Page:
CPEX aims to show B.R. how much it can profit from proper planning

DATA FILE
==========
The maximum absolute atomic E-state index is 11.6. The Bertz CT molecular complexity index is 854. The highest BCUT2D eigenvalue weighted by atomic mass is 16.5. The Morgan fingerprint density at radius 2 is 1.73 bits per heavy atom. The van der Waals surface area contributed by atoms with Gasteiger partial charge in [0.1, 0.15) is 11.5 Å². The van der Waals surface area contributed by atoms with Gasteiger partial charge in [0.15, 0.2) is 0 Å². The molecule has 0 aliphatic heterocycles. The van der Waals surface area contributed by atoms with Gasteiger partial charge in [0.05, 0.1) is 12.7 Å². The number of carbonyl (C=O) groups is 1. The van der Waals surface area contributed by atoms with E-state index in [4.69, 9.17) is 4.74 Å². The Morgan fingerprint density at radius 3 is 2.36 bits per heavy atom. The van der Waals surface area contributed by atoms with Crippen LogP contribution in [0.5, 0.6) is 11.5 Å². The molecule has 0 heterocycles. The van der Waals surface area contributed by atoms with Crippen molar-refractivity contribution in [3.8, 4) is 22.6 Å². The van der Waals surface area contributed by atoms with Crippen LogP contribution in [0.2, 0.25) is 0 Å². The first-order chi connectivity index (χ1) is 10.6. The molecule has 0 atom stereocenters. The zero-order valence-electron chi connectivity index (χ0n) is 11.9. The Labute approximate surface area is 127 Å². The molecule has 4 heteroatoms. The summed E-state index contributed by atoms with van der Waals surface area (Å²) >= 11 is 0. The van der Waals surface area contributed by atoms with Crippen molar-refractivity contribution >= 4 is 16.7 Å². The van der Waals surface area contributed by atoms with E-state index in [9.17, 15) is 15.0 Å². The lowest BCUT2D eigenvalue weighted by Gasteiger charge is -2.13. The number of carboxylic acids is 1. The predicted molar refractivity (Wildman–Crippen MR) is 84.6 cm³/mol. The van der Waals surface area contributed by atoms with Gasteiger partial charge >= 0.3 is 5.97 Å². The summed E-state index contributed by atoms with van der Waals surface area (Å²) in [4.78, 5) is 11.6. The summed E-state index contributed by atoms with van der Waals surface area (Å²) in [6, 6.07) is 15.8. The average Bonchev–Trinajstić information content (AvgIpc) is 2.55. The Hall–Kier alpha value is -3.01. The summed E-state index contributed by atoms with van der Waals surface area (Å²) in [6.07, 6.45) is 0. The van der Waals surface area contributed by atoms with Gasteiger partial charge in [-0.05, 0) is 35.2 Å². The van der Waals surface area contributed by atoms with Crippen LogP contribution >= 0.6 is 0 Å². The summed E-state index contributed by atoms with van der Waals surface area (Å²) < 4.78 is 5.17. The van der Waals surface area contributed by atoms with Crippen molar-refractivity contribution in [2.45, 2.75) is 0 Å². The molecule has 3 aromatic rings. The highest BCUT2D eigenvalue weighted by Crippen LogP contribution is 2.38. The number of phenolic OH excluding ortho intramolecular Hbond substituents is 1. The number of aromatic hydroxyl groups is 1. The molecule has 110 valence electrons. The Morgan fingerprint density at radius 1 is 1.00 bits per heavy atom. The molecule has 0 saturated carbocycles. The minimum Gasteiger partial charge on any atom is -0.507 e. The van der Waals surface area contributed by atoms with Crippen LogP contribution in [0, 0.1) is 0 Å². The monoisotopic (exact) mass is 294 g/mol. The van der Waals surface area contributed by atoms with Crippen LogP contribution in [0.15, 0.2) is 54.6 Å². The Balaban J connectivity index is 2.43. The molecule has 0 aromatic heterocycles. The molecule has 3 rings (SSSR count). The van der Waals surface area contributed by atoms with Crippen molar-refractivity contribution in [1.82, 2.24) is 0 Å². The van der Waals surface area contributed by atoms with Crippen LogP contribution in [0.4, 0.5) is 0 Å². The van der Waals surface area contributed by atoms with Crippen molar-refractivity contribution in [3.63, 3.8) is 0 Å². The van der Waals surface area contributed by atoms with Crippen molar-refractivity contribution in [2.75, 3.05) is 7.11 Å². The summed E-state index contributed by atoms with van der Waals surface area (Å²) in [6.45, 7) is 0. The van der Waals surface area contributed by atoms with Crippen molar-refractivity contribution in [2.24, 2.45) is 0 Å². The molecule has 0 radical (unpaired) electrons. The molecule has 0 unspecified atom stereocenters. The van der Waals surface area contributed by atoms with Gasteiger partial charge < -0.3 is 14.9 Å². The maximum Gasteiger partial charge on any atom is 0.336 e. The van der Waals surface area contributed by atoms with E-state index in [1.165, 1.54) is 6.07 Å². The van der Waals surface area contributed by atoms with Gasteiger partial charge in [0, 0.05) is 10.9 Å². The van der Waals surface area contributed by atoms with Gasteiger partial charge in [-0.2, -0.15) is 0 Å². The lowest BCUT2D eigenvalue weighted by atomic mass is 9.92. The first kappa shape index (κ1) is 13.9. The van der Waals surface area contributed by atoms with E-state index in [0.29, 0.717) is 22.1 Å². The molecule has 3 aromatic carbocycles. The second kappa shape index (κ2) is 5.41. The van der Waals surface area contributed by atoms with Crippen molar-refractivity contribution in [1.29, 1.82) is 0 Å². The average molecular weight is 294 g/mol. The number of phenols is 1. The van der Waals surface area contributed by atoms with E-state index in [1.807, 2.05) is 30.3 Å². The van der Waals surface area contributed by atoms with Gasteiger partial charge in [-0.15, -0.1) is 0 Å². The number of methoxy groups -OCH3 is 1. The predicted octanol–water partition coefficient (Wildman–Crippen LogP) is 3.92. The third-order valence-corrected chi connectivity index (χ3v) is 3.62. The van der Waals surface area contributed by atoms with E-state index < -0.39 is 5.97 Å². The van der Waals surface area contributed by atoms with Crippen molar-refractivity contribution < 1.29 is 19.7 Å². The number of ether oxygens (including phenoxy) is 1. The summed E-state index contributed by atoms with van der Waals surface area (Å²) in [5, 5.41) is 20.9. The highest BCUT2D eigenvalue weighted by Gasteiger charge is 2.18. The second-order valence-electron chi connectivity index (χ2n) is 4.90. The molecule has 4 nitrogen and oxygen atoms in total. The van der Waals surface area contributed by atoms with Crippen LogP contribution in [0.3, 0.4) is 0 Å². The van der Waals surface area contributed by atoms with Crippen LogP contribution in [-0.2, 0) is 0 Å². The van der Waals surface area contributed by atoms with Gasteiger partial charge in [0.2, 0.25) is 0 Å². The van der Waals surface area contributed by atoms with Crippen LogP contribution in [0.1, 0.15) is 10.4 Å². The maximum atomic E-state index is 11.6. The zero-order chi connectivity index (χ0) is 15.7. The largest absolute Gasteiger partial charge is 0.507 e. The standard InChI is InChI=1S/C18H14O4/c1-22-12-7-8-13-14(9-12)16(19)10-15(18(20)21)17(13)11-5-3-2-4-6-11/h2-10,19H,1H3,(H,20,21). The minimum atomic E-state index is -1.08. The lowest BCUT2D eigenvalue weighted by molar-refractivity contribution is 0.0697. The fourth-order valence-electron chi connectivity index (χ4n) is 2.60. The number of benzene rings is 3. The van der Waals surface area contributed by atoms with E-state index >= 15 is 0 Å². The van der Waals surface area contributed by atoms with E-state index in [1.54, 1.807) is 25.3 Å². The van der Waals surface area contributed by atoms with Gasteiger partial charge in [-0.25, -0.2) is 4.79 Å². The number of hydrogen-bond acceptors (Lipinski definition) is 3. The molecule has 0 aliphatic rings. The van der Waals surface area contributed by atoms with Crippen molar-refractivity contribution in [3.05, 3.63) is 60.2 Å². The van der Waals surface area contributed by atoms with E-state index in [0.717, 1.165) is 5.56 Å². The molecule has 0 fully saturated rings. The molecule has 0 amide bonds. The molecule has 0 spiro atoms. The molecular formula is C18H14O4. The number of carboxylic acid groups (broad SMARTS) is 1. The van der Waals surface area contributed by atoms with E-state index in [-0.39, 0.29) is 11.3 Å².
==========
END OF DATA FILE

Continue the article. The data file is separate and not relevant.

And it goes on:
In 2005, Raleigh, N.C., invested $10 million in redeveloping its downtown area. The plan wasn't popular, and urban planners had a hard time getting taxpayers to understand the wisdom behind it. "No one thought investing in downtown was worth it," says Mitchell Silver, the city's chief planning and development officer. "Downtown Raleigh was not a place that anybody wanted to live or shop." Just seven years later, that $10 million investment has resulted in more than $2.5 billion in private investment, with shops, restaurants and—this is the most important one, according to Silver—thousands of new multifamily units lining Fayetteville Street in Raleigh and the surrounding neighborhood. "It was such a success, now we are replicating that same model all over the city," says Silver, who also serves as president of the American Planning Association. "There is a direct connection between planning and economic development." Silver will be bringing that message to Baton Rouge at the Center for Planning Excellence's 2012 Smart Growth Summit, which will be held Monday through Wednesday. CPEX officials say it's a message the local community needs to hear and take to heart. "Data is out there to show how a small amount of public investment and a successful plan will lead to long-term, sustained private investment," says CPEX Director Elizabeth "Boo" Thomas. Get the full details on all the Smart Growth Summit speakers and events, as well as registration info, here; and read the complete Business Report story by Editor Stephanie Riegel on the economic impact of planning here.
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